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Belgian Marche Funèbre put out their first full-length last year. Diversity is key for the band: shifting from funeral-esque atmospheres to epic doom moods, even borrowing from the Heavy Metal scene the more uplifting moments. An original band doom-metal wanted to know more about.

Interview with Marche Funèbre.
1. To open this interview, I’d would like to give you the opportunity to introduce Marche Funèbre to the readers of this interview that would not know you.
Arne: We are a doom death metal band hailing from Mechelen, Belgium. After having found a suitable line-up early 2008, we got to write our first songs and immediately did some cool gigs in the Autumn of 2008 (with ao Ataraxie, Syrach, Faal, Insanity Reigns Supreme, Hooded Priest, …). That Winter, we recorded our EP ‘Norizon’. We proceeded with some real touring in 2009 to promote our debut. After these live adventures (with The Eternal, Isole, Evoken, …), we did 2 acoustic gigs (one with November’s Doom) and continued writing new songs for our first full length ‘To Drown’, which was recorded at the end of 2010 and released in June 2011. So, again, we did a lot of gigs (with ao Saturnus, Pagan Altar, Pantheist, Thurisaz, …) in Belgium and abroad. Now we are writing new songs…

2. What goals does Marche Funèbre try to attain?
A: Since we’re all pure music lovers, we write and perform music in the first place for ourselves. And of course some recognition is nice, as it helps to get us on cool stages with cool bands, which is another strong reason why we do this. And finally this kind of music is a great way to deal with all kinds of negative emotions and give them a place out of ourselves: negativity that is transformed into something new, something dark, but beautiful.
Peter: Our primary goal is to write music where emotion is prior to technique. Technique is always a means to an end. Marche Funèbre is a very expressive band, whether it's an aggressive or a slow mournful passage. We try to challenge ourselves in that creative process. The evolution in writing and performing is important to us.

3. Where does the band name come from? Chopin’s masterpiece or the Candlemass song?
A: Actually it’s Until Death Overtakes Me’s version that caught our attention. But, meanwhile, we adapted the name and gave it a meaning that works for all of us. In fact, some of the new songs will tell you more about what this ‘funeral march’ means to us. In short: the life we all live is essentially a life-long march towards our grave… so you better enjoy every minute of it, no?
Dennis: Damn Right!!
P: Yep, every minute of this miserable life no one asked for. In the rehearsal room, we do tend to focus on the walk to the grave and leave flowers alongside the road out of the picture.

4. I like Marche Funèbre quite a bit myself. Two elements stand out for me. First, the variety of styles that the band is able to combine in the songs. The reviewer of “To Drown” on Doom-Metal.com points this out as well: “an interesting band with considerable potential in their eclectic approach and an obvious understanding of how to implement their favoured contrast of styles”. Second, and I have seen this as a point of controversy in some reviews, the clean vocals of the album. I particularly enjoy them – as they have an intense melancholic power and sadness in them. What are your views on these two facets of Marche Funèbre?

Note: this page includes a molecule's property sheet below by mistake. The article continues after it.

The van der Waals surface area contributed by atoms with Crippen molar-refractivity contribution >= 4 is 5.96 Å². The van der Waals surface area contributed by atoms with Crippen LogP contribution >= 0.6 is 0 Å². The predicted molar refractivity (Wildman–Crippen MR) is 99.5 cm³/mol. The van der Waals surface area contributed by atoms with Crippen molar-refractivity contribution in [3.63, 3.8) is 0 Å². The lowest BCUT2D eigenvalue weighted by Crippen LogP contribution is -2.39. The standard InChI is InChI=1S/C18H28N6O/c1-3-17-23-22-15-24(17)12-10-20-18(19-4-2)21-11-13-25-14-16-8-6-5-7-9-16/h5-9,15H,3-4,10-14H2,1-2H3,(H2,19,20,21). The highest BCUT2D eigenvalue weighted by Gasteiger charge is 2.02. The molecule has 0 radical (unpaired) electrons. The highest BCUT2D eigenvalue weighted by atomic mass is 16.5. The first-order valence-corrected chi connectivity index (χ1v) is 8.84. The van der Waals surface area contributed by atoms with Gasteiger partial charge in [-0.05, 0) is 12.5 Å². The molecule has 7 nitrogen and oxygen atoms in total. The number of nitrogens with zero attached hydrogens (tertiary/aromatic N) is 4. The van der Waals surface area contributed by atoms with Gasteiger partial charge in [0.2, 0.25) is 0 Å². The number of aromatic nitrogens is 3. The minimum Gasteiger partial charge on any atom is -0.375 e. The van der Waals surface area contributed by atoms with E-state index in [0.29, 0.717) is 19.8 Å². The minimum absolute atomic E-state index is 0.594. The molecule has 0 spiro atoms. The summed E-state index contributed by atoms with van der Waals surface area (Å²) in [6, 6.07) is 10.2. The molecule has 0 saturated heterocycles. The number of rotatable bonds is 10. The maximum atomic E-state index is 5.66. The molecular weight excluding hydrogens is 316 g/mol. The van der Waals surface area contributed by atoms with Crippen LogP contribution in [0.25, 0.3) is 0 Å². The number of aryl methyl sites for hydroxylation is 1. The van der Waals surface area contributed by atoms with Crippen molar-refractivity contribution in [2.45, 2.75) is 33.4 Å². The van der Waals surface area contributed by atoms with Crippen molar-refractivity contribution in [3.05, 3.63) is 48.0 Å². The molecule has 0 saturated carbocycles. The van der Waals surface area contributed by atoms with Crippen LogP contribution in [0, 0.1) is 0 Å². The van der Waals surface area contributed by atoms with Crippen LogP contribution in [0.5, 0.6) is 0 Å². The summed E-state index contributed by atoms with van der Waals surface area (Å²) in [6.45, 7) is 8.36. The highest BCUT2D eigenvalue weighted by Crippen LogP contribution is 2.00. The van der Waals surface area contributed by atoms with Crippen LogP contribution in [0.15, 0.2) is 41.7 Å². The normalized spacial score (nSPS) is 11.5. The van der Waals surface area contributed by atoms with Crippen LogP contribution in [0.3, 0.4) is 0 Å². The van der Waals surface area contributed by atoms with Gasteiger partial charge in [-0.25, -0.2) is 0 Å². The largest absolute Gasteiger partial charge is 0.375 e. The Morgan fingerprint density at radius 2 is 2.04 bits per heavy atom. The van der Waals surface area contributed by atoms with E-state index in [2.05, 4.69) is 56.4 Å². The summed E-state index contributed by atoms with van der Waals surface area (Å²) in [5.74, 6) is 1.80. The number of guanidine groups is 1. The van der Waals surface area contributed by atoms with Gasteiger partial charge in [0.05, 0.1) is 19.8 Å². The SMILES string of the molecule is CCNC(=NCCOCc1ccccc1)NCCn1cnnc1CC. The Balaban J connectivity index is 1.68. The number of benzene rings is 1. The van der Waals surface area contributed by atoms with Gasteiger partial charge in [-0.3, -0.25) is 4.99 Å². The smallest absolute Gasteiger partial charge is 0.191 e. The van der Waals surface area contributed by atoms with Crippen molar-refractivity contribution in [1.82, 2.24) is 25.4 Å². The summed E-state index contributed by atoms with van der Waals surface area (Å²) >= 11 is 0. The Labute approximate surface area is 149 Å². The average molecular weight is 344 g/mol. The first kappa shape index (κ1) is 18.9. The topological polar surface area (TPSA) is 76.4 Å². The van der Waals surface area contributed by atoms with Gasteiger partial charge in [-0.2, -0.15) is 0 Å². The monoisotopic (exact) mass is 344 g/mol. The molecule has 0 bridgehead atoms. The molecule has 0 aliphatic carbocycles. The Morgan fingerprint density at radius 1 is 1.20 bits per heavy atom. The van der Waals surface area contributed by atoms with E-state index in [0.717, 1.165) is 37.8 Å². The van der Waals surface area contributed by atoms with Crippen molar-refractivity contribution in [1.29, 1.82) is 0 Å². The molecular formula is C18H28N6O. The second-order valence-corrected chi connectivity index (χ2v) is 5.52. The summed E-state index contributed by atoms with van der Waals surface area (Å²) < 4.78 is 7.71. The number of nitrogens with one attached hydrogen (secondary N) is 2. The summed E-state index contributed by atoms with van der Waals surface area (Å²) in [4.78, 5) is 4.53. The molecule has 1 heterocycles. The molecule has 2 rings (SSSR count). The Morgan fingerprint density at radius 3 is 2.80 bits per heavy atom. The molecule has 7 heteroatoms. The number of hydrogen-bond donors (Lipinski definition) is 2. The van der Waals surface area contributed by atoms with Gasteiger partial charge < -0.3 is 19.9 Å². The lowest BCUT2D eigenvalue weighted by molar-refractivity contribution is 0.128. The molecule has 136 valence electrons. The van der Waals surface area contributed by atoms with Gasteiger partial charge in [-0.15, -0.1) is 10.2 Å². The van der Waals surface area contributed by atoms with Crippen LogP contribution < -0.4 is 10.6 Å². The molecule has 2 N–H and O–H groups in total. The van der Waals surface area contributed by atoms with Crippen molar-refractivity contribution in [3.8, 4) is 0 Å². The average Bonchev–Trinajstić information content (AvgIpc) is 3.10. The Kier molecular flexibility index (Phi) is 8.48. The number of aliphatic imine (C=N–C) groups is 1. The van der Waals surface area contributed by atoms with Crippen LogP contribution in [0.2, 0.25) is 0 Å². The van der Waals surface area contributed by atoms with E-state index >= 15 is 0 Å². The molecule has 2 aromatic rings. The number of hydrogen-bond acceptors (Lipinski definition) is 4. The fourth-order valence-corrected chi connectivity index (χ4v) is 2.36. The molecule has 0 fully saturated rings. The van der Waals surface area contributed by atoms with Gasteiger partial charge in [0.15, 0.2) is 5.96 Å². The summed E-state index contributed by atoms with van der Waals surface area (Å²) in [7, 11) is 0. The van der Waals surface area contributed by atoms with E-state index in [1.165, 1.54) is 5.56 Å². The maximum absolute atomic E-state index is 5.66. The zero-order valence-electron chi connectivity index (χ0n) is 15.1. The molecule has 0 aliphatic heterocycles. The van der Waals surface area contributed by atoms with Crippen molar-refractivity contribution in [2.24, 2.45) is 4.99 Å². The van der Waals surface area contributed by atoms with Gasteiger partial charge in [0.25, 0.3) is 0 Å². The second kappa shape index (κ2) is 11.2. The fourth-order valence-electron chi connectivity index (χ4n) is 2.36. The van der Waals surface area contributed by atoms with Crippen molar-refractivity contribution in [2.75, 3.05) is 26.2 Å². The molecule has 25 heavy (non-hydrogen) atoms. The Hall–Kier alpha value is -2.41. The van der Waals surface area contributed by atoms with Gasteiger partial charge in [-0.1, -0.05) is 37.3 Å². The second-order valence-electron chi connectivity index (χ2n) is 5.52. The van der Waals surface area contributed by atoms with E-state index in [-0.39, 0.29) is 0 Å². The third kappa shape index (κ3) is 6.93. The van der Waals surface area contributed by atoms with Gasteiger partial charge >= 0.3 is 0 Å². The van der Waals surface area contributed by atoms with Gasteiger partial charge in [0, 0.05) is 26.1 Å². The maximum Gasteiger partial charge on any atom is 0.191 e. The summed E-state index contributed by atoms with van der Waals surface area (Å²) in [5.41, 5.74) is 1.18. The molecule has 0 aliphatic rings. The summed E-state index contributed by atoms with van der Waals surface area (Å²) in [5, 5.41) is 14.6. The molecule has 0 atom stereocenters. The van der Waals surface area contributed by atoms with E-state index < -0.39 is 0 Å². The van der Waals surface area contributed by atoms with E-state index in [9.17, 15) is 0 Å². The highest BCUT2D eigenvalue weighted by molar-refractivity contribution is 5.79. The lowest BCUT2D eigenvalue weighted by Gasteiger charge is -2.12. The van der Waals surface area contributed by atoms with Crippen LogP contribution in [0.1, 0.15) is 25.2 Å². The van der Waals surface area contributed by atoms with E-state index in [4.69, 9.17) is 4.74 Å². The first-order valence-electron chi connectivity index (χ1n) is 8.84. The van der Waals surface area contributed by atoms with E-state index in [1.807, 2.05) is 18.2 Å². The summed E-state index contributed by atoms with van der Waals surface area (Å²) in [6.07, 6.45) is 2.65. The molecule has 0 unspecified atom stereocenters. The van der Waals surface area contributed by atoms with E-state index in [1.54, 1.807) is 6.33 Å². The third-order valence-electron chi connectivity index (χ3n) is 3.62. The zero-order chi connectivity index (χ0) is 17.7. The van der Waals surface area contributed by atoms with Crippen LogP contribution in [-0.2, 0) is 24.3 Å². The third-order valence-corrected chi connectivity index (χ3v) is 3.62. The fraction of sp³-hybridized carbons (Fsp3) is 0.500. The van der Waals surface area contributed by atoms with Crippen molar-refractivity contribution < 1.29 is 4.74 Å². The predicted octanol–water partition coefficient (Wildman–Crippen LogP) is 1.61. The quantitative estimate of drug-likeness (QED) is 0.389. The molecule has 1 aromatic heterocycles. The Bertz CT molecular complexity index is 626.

A: Thanks for your kind words, Lawrence. We always feel grateful when experienced listeners of the genre compliment us. Anyway, both facets are pretty important for us. We love all kinds of metal and music in general and never actually discussed what kind of music we should make. The music you heard from us, is mainly the music we write when you put us together – long enough – in our rehearsal cave. That’s probably one explanation for this eclectic approach. Most of us have been playing in other bands with other metal styles as well, and this experience is also audible in our works. In the end, you try to write music that appeals to everyone in the band, hence the diversity in our approach of doom death metal.
As for the clean vocals, you put it right when pointing out that not everyone likes them. They are indeed not your average clean vocal lines. I have been thinking about this for a while and I guess I found some explanations - not excuses, as we all like the way the vocals are used in our songs: first of all, I only use this kind of vocals since the beginning of this band 4 years ago, while I’m a black and death metal singer for a much longer time. So partly it’s just (lack of) experience. My technique is also based on screams and grunts, which is slightly different then ‘normal’ singing, right? And finally I’ve been a fan of this kind of more-emotion-than-technique vocals for a long time, as my favourite vocalist in that department is for sure Jan Transit of In The Woods… (RIP): very emotional and original, and also a monument in black metal (fuckin’ awesome screams). So to sum it up: this clean vocals are not a gimmick or a bad copy of Aaron (MDB). They are my way to express our lyrics on our music. Time will tell how they will evolve, but I’m quite sure there is still a lot of room for enhancement ;-)
P: Well, variety in the arrangements and the vocals make up our identity. It makes it harder to fit us in one category. We adore doom music in its many forms, but we don't want to copy paste anything. And again, the more we write and perform, the more Marche Funèbre sounds like Marche Funèbre.
A: I like that last sentence.

5. The first full length “To Drown” has received mostly favorable reviews in the press. What has the band been able to get out of the meaning of the press reactions?
A: I guess that our music has some ‘love’em or hate’em’ going. But mainly, that we have written some really nice music so far as we got a share of really good reviews.
Peter: We're proud of what we have done so far and even reviewers that were critical on some points, recognize us as a promising band.